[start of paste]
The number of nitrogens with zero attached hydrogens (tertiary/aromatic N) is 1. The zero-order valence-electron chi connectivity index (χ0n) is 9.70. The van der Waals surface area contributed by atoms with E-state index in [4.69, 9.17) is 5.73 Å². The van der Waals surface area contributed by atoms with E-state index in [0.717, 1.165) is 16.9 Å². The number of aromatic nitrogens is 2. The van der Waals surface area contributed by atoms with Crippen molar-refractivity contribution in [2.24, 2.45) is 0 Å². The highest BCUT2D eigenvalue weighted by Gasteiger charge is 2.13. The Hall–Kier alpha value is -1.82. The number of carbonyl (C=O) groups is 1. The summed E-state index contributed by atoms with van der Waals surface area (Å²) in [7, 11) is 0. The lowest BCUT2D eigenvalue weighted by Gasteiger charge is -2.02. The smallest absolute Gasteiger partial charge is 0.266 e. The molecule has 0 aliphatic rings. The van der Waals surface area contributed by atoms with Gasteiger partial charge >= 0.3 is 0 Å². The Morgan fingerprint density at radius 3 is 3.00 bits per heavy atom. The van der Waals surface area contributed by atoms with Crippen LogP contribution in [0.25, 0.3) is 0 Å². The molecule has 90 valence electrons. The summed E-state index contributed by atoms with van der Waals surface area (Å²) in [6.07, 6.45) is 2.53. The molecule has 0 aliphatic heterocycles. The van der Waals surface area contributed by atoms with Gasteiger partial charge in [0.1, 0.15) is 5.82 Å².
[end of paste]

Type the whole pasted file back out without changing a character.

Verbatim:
The number of nitrogens with zero attached hydrogens (tertiary/aromatic N) is 1. The zero-order valence-electron chi connectivity index (χ0n) is 9.70. The van der Waals surface area contributed by atoms with E-state index in [4.69, 9.17) is 5.73 Å². The van der Waals surface area contributed by atoms with E-state index in [0.717, 1.165) is 16.9 Å². The number of aromatic nitrogens is 2. The van der Waals surface area contributed by atoms with Crippen molar-refractivity contribution in [2.24, 2.45) is 0 Å². The highest BCUT2D eigenvalue weighted by Gasteiger charge is 2.13. The Hall–Kier alpha value is -1.82. The number of carbonyl (C=O) groups is 1. The summed E-state index contributed by atoms with van der Waals surface area (Å²) in [7, 11) is 0. The lowest BCUT2D eigenvalue weighted by Gasteiger charge is -2.02. The smallest absolute Gasteiger partial charge is 0.266 e. The molecule has 0 aliphatic rings. The van der Waals surface area contributed by atoms with Gasteiger partial charge >= 0.3 is 0 Å². The Morgan fingerprint density at radius 3 is 3.00 bits per heavy atom. The van der Waals surface area contributed by atoms with Crippen LogP contribution in [0.25, 0.3) is 0 Å². The molecule has 90 valence electrons. The summed E-state index contributed by atoms with van der Waals surface area (Å²) in [6.07, 6.45) is 2.53. The molecule has 0 aliphatic heterocycles. The van der Waals surface area contributed by atoms with Gasteiger partial charge in [0.1, 0.15) is 5.82 Å².